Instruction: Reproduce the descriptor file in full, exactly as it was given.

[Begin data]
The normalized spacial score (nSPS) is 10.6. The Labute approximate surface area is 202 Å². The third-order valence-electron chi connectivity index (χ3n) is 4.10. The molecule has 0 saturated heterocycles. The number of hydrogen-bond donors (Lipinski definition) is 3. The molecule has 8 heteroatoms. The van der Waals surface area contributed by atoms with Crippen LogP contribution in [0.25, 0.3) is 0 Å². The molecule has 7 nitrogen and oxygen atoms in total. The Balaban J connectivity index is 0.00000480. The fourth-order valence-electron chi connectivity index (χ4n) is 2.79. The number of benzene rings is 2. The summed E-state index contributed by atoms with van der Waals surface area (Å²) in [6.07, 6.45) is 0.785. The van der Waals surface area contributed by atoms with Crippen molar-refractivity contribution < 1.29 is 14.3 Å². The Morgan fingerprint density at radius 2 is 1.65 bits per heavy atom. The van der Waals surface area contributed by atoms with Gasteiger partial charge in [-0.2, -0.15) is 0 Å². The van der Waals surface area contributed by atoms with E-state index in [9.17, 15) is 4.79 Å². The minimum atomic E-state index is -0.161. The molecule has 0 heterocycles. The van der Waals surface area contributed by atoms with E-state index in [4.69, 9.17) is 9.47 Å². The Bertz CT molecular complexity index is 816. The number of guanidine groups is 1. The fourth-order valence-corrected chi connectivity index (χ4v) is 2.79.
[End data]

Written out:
The normalized spacial score (nSPS) is 10.6. The Labute approximate surface area is 202 Å². The third-order valence-electron chi connectivity index (χ3n) is 4.10. The molecule has 0 saturated heterocycles. The number of hydrogen-bond donors (Lipinski definition) is 3. The molecule has 8 heteroatoms. The van der Waals surface area contributed by atoms with Crippen LogP contribution in [0.25, 0.3) is 0 Å². The molecule has 7 nitrogen and oxygen atoms in total. The Balaban J connectivity index is 0.00000480. The fourth-order valence-electron chi connectivity index (χ4n) is 2.79. The number of benzene rings is 2. The summed E-state index contributed by atoms with van der Waals surface area (Å²) in [6.07, 6.45) is 0.785. The van der Waals surface area contributed by atoms with Crippen molar-refractivity contribution < 1.29 is 14.3 Å². The Morgan fingerprint density at radius 2 is 1.65 bits per heavy atom. The van der Waals surface area contributed by atoms with Gasteiger partial charge in [-0.2, -0.15) is 0 Å². The van der Waals surface area contributed by atoms with E-state index in [9.17, 15) is 4.79 Å². The minimum atomic E-state index is -0.161. The molecule has 0 heterocycles. The van der Waals surface area contributed by atoms with E-state index in [4.69, 9.17) is 9.47 Å². The Bertz CT molecular complexity index is 816. The number of guanidine groups is 1. The fourth-order valence-corrected chi connectivity index (χ4v) is 2.79.